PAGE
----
The shrine of Shah Rukn-e-Alam is a sight to behold. Standing atop a mound in Multan, one of the oldest living cities of South Asia, it is a shining example of traditional Multani tile-work – a splash of bright blue on light brown, in a city known for its heat and dust. It is one of the many shrines that earned Multan its “City of Saints” tag. Just behind this is the shrine of Bahauddin Zakariya, Shah Rukn-e-Alam’s grandfather.
At the base of the mound is the shrine of rebel saint Shamsuddin Sabzwari. Perhaps it is this challenge to religious dogma that attracted Guru Nanak, another rebel, to the shrine, more than 200 years after Sabzawari’s death.
Every day, several hundred people pay homage to these shrines.
There are dozens more such shrines in Multan, some of saints who, like Sabzwari, revolted against the religious establishment, and others of those who were a part of it. The monuments are spread throughout the city, in its streets and in its mohallas, most of them well looked after and visited hundreds of pilgrims every day.
In these mohallas also stand a few temples, oblivious to their surroundings. Most of them are now residential spaces and only upon close investigation does their real identity become apparent.
The contrasting conditions of these two kinds of religious spaces in close proximity – Muslim and Hindu – are a testimony to the rupture in history caused by Partition. In this milieu, Muslim and Hindu, it seems, cannot be placed side by side, except to describe their animosity.
For my elders, who witnessed a time when Hindu and Muslim shared more than just animosity, a shrine and a temple sharing a wall would have not been an unusual sight. For me, though, born and raised in a different world, it was unimaginable.
Defying this contemporary antagonist framework and complicated past, the boundary wall of the Prahalada Bhagat temple caresses the shrine of Bahauddin Zakariya. For decades after Partition, its turret gazed into the courtyard of the Sufi shrine, remembering a time when its premises too overflowed with pilgrims. After visiting the temple, devotees, exhausted by the heat of city, slept in the temple’s courtyard, the structure shielding them with its ever-lengthening shadow.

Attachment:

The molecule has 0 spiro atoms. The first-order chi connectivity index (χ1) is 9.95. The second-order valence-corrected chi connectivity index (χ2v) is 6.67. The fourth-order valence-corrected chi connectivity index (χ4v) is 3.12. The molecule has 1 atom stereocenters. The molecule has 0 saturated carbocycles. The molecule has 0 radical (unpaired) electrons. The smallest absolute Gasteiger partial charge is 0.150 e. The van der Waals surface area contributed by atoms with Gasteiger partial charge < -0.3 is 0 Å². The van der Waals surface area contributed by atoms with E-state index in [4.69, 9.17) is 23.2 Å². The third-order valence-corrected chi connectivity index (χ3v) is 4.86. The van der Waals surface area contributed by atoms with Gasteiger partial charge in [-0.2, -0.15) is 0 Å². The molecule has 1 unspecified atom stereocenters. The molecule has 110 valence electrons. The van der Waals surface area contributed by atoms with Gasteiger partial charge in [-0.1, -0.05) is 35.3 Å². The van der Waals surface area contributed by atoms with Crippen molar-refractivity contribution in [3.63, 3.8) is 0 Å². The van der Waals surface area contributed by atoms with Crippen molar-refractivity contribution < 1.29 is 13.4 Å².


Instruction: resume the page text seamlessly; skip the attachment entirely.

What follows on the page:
Almost overnight, the delicate and colourful fabric of the city was torn asunder. After Partition, Multan became a part of the new country of Pakistan and its Hindu population migrated in large numbers to India.
Some years later, someone decided the temple premises should be put to use and a madrassah was established within its premises. Where songs of devotion were once sung in honour of the Hindu pantheon, the drone of children memorising the message of monotheism found home. Scribbles testifying the divinity of an invisible almighty, beyond the scope of any physical representation, replaced icons of Hindu deities. Soon, even the temple forgot it was once dedicated to another religion.
Across the border and in other parts of the world, as the Hindu community celebrated Holi year after year with great fanfare, the temple where the festival of colours was believed to have originated seemed to have lost memory of it. What hundreds of years of civilisation, with its invasions and changing dynasties could not achieve was achieved by a few years of Partition – the mythological tale of Prahlada, the child-saint who defeated his father, the tyrannical king of the city, Hiranyakashipu, were never repeated in this temple or the city.
There was a time when this temple hosted the grandest Holi celebrations in the city. Every year, as a pyre was lit on the eve of the festival, mothers told their children the legend of Holika, the evil sister of Hiranyakashipu who was given the boon of being immune to fire.
After having tried but failed to kill his son repeatedly, Hiranyakashipu asked Holika to step into the fire with the child. Confident about her gift, she entered the fire with Prahlada on her lap, however through divine intervention, the child survived but Holika was devoured by the flames. The burning pyre of fire on the eve of Holi became a symbolic of the triumph of good over evil.
Hiranyakashipu was also later killed by Narasimha, a man-lion incarnation of Lord Vishnu, who had to intercede to protect his true devotee, Bhakt Prahalada. Finally freed from the tyrannical rule of this monster king, the people of the city, constructed a temple in honour of Prahlada on an abandoned ancient mound and for the first time, Holi was celebrated here.
These stories came to life just one more time at the temple. Like flashes of a suppressed past, they passed through its eyes as a mob of hundreds gathered outside the temple to avenge the destruction of Babri Masjid across the border in in Ayodhya in 1992. As little madrassah kids with their skull caps scuttled past the exit of the temple, it was reminded it had been a Hindu temple all this while, even when pretending to be a madrassah.
The temple was reduced to rubble. It remains in this state, still caressing the wall of the shrine. The stories of Prahlada Bhagat, Hiranyakashipu, Holika, Narasimha and Holi have been scattered from here. However, every Spring, as the first spell of warm breeze flows through the plains of Punjab, on a silent dark night, one can hear in its howls the cries of Holika, the roar of Narasimha and the glee of the people of Multan as they celebrate Holi to mark Hiranyakashipu’s end – only if you listen carefully.
Haroon Khalid is the author of three books, most recently, Walking with Nanak.